Kazan was able to get his way with almost everyone except the 20th Century-Fox front office. He wanted to shoot at least part of Pinky on location in the South, which the studio denied. "Almost everything was shot in the studio. Even the outdoor set, the village, was built indoors. The trees went up just so high, so you had to put the camera at eye level or slightly above eye level and shoot down. You had to frame on things in the middle foreground so that you didn't go over the edge of the set. Naturally, there was no dirt, no sweat, no water, no anything. That's why I say I don't like Pinky much."

African-American critics deplored the casting of Jeanne Crain (a white actress) in the role that Lena Horne had wanted, as well as noting that the studio couldn't seem to decide whether the film was "pro-Negro or follow[ing] the same old Hollywood trends in dealing with the subject." As a rebuttal, Philip Dunne wrote a piece entitled "Approach to Racism" in The New York Times stating that the film rejected "the long-standing taboo against films dealing with the problems of racial and religious prejudice." Crain herself said "So many people have told me not to stir anything up that I feel we've got to really move them into feeling for Pinky and her problems."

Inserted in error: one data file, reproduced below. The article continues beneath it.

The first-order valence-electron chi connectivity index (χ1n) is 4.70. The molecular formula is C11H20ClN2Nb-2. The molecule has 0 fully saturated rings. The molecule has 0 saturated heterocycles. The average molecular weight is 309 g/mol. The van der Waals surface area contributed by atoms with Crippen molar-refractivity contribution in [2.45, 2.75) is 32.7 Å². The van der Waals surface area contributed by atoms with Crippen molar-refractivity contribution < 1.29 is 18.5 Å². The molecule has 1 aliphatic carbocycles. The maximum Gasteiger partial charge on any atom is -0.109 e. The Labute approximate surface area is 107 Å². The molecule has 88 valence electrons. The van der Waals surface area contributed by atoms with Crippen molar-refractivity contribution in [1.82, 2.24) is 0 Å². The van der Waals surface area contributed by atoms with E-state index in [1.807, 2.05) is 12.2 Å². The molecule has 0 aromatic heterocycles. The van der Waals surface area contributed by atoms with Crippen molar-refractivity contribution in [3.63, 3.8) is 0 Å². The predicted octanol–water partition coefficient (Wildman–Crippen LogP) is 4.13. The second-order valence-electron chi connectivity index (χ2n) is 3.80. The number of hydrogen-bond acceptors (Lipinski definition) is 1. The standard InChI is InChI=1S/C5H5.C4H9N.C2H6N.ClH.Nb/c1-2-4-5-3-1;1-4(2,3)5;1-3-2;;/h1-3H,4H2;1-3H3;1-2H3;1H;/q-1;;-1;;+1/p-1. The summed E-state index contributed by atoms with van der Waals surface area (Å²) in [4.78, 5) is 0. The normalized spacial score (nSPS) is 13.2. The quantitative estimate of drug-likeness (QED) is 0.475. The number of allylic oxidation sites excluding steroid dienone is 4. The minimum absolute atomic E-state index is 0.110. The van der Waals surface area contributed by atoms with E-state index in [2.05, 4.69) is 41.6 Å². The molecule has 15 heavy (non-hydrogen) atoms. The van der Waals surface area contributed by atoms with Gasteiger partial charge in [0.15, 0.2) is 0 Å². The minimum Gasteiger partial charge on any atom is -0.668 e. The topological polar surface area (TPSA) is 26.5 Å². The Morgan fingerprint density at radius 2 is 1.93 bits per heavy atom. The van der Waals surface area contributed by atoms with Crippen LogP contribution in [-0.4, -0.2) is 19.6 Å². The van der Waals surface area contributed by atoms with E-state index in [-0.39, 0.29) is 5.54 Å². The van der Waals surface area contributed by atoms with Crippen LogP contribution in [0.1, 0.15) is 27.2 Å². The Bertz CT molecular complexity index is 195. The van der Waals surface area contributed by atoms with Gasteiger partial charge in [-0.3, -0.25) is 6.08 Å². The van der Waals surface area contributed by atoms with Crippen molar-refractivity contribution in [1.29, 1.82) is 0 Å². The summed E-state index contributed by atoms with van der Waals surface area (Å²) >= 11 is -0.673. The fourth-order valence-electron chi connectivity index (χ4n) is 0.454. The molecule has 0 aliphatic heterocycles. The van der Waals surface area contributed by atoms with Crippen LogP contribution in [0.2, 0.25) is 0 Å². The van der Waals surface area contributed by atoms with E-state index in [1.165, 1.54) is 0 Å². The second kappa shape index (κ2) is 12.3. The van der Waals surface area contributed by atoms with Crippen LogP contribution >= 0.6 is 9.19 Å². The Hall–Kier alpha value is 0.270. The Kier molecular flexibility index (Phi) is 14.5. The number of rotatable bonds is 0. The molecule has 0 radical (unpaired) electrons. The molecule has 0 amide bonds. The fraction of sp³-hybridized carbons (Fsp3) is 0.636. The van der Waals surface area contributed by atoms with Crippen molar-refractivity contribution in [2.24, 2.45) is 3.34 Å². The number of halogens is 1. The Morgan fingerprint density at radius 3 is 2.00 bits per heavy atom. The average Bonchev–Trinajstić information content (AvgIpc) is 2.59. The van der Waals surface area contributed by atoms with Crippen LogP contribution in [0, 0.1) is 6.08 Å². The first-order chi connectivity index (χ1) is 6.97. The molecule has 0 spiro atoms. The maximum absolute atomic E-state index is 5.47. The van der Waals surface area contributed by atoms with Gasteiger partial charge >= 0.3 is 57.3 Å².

Mainstream film critics like Variety accused Zanuck of focusing on "entertainment above soapboxing", which was ironic given Zanuck's earlier insistence that the film was to be purely entertainment. Bosley Crowther in The New York Times thought the opposite, stating, "Now that our screen has contemplated some bitter evidence of anti-Negro bias as it has crashed with dramatic explosion upon individuals in the Army and in 'the North" (Home of the Brave and Lost Boundaries), it has remained for Darryl F. Zanuck and Twentieth Century-Fox to shift the scope of observation into that more noted arena of racism, the Deep South. And in Pinky, their film upon this subject, which opened at the Rivoli yesterday, they have come forth with a picture that is vivid, revealing and emotionally intense."